Traces of radio pioneer priest in Kurrajong

By Jordan Grantham, 18 September 2018
Fr Shaw (centre) sits among the radio entrepreneurs of history, Marconi (left) and Bell (right). Images: Wikimedia Commons and Brian Kirkby.

Hidden in the Kurrajong Valley, near the northwest boundary of the Diocese of Parramatta, is a relic of a surprising priest and pioneer of Australian radio.

Kurrajong Radio Museum contains equipment and written materials relating to Fr Archibald Shaw MSC (1872 – 1916), who became the President of the Maritime Wireless Co and a Commonwealth Government Advisor on wireless communications.

“I’ve got a crystal set, a very early one. It has probably been through Fr Shaw’s workshop, which was taken over by the Royal Australian Navy,” Ian O’Toole said, curator of the Kurrajong Radio Museum.

Ian is a Fr Shaw enthusiast.

“There is also a Shaw Street on King Island, where he had his main station for ships in the Bass Strait.”

“I think I also have a letter to him from one of his superiors,” he said.

Largely self-taught, Fr Shaw’s interest in radio technology developed from his need to raise funds for the missions in Papua New Guinea, where he served for several years. All profits from Maritime Wireless Co supported this missionary activity.

Maritime Wireless Co was the first significant wireless manufacturing operation in Australia, employing over 150 people at its peak, described by The Daily Telegraph as the most powerful radio station in Australia.

Shaw’s company was awarded the contract to supply radio technology to 17 of the 19 wireless stations that formed the new Coastal Radio Service in the lead up to WWI.

In this hyper-connected age, it can be easy to forget the novelty of instantaneous wireless communication.

The HMAS Parramatta (I), memorialised at Queen’s Wharf, Parramatta, is just one of the many ships that relied on the Coastal Radio Service in WWI.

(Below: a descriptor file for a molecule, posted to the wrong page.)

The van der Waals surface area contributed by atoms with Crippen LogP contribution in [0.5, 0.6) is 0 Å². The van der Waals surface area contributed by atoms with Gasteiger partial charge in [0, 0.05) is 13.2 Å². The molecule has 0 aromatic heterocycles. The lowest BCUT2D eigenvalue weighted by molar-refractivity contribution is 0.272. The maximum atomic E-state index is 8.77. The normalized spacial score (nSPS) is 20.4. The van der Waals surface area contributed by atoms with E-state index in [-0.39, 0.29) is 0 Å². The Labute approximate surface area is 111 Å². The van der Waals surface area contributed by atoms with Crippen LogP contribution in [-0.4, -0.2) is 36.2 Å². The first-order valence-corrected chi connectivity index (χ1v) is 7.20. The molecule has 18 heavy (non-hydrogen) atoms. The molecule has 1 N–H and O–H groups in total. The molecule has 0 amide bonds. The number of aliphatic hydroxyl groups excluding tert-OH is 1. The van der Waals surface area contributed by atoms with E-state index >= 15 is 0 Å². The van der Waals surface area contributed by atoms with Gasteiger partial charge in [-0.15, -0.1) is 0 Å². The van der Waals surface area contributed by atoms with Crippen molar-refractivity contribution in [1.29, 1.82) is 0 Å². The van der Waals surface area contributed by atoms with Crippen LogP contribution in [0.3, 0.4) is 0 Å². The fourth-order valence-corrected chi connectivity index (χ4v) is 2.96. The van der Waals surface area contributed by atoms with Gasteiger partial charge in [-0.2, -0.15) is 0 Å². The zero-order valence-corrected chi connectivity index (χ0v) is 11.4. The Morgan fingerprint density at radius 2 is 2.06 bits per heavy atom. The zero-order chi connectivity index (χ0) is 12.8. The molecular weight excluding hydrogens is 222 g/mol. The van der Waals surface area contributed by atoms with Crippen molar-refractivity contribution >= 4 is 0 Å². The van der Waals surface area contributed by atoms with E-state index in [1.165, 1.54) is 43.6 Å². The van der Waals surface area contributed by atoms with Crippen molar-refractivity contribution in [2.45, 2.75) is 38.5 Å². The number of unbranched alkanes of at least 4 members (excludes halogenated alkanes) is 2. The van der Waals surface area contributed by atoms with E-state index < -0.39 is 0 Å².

Wreck of HMAS Parramatta on the Hawkesbury River. Photo: Wikimedia Commons

Shaw was also consulted on radio technology for the famed Sir Douglas Mawson’s Antarctic expedition.

The extent of self-taught Fr Shaw’s radio knowledge is disputed and his colleague Edward Kirkby, Chairman of the Maritime Wireless Co, another pioneer of Australian radio, contributed recognised expertise in radio technology.

Dr Alexander Graham Bell (left), world famous telephone inventor congratulating Edward Kirkby at Maritime Wireless Co, Randwick. Image: Brian Kirkby.

It was a competitive time and defence contracting was a high stakes competition. After winning the Commonwealth Government contract for the Coastal Radio Service, Maritime Wireless Co was sued by competitors Telefunken and Marconi. The latter would go on to build the Vatican Radio service in 1931.

Towards the end of Fr Shaw’s life Maritime Wireless Co suffered declining revenue and mismanagement. After an investigation by a religious superior, Fr Shaw was told to sell the company, which was bought by the Royal Australian Navy in 1916, shortly before his sudden death.

Was Fr Shaw murdered? He died from cerebral haemorrhage shortly after withdrawing £5000 in cash, which could not be found. The riddle of this enigmatic priest remains to be solved.

 

Kurrajong Radio Museum
Open weekends 10am – 5pm (Check by calling 4573 0601)

Tickets
$10 Adults
$5 Children

 

Sources:

Kirkby, Brian, “How the works came about”, Randwick District Historical Society newsletter, September, 2005

F. McMahon, ‘Shaw, Archibald John (1872–1916)’, Australian Dictionary of Biography, National Centre of Biography, Australian National University, http://adb.anu.edu.au/biography/shaw-archibald-john-8404/text14759, published first in hardcopy 1988, accessed online 21 March 2018.

Williams, N, “Father Archibald Shaw and his pioneering radio factory”, ELECTRONICS Australia, March 1990, pp 38-43.

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